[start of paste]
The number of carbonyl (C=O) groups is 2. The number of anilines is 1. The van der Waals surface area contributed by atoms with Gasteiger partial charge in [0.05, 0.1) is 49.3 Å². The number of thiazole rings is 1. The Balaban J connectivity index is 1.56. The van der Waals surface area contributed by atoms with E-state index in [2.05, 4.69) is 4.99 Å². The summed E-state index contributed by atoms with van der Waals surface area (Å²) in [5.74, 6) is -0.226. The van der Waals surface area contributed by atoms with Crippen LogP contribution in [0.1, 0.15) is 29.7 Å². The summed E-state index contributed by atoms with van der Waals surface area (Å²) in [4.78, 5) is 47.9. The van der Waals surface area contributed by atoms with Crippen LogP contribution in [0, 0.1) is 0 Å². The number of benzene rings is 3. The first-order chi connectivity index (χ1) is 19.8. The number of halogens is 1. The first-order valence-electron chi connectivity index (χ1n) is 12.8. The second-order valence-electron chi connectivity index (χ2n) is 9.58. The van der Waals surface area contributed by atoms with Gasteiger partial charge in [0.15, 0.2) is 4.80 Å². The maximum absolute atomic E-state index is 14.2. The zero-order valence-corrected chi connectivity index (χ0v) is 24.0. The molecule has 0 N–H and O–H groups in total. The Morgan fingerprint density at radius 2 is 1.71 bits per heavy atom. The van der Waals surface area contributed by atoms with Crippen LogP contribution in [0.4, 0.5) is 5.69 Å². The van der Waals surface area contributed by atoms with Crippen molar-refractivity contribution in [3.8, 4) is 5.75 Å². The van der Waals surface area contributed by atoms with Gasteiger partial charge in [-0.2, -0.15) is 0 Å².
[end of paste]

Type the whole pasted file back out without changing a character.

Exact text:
The number of carbonyl (C=O) groups is 2. The number of anilines is 1. The van der Waals surface area contributed by atoms with Gasteiger partial charge in [0.05, 0.1) is 49.3 Å². The number of thiazole rings is 1. The Balaban J connectivity index is 1.56. The van der Waals surface area contributed by atoms with E-state index in [2.05, 4.69) is 4.99 Å². The summed E-state index contributed by atoms with van der Waals surface area (Å²) in [5.74, 6) is -0.226. The van der Waals surface area contributed by atoms with Crippen LogP contribution in [0.1, 0.15) is 29.7 Å². The summed E-state index contributed by atoms with van der Waals surface area (Å²) in [4.78, 5) is 47.9. The van der Waals surface area contributed by atoms with Crippen LogP contribution in [0, 0.1) is 0 Å². The number of benzene rings is 3. The first-order chi connectivity index (χ1) is 19.8. The number of halogens is 1. The first-order valence-electron chi connectivity index (χ1n) is 12.8. The second-order valence-electron chi connectivity index (χ2n) is 9.58. The van der Waals surface area contributed by atoms with Gasteiger partial charge in [0.15, 0.2) is 4.80 Å². The maximum absolute atomic E-state index is 14.2. The zero-order valence-corrected chi connectivity index (χ0v) is 24.0. The molecule has 0 N–H and O–H groups in total. The Morgan fingerprint density at radius 2 is 1.71 bits per heavy atom. The van der Waals surface area contributed by atoms with Crippen LogP contribution in [0.4, 0.5) is 5.69 Å². The van der Waals surface area contributed by atoms with Crippen molar-refractivity contribution in [3.8, 4) is 5.75 Å². The van der Waals surface area contributed by atoms with Gasteiger partial charge in [-0.2, -0.15) is 0 Å².